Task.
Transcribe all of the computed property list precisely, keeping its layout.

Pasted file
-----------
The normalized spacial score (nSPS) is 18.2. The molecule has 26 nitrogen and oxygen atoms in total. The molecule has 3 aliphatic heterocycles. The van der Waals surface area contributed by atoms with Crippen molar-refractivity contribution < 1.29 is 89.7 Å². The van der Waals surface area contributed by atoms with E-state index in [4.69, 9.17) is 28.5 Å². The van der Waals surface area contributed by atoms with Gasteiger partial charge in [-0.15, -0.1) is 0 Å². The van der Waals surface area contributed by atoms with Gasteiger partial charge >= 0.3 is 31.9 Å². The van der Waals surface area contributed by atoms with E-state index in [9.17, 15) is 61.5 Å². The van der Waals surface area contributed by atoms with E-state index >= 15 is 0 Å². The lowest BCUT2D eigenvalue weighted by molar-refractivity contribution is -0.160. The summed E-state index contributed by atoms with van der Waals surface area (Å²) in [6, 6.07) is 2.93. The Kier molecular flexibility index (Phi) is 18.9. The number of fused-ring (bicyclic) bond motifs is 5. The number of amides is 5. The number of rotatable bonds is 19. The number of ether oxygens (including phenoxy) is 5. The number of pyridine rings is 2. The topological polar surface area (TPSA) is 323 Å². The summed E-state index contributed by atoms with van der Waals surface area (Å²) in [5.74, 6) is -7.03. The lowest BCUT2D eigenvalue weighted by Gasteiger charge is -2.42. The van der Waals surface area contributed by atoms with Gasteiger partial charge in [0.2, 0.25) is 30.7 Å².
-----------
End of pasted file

The normalized spacial score (nSPS) is 18.2. The molecule has 26 nitrogen and oxygen atoms in total. The molecule has 3 aliphatic heterocycles. The van der Waals surface area contributed by atoms with Crippen molar-refractivity contribution < 1.29 is 89.7 Å². The van der Waals surface area contributed by atoms with E-state index in [4.69, 9.17) is 28.5 Å². The van der Waals surface area contributed by atoms with Gasteiger partial charge in [-0.15, -0.1) is 0 Å². The van der Waals surface area contributed by atoms with Gasteiger partial charge >= 0.3 is 31.9 Å². The van der Waals surface area contributed by atoms with E-state index in [9.17, 15) is 61.5 Å². The van der Waals surface area contributed by atoms with E-state index >= 15 is 0 Å². The lowest BCUT2D eigenvalue weighted by molar-refractivity contribution is -0.160. The summed E-state index contributed by atoms with van der Waals surface area (Å²) in [6, 6.07) is 2.93. The Kier molecular flexibility index (Phi) is 18.9. The number of fused-ring (bicyclic) bond motifs is 5. The number of amides is 5. The number of rotatable bonds is 19. The number of ether oxygens (including phenoxy) is 5. The number of pyridine rings is 2. The topological polar surface area (TPSA) is 323 Å². The summed E-state index contributed by atoms with van der Waals surface area (Å²) in [5.74, 6) is -7.03. The lowest BCUT2D eigenvalue weighted by Gasteiger charge is -2.42. The van der Waals surface area contributed by atoms with Gasteiger partial charge in [0.2, 0.25) is 30.7 Å².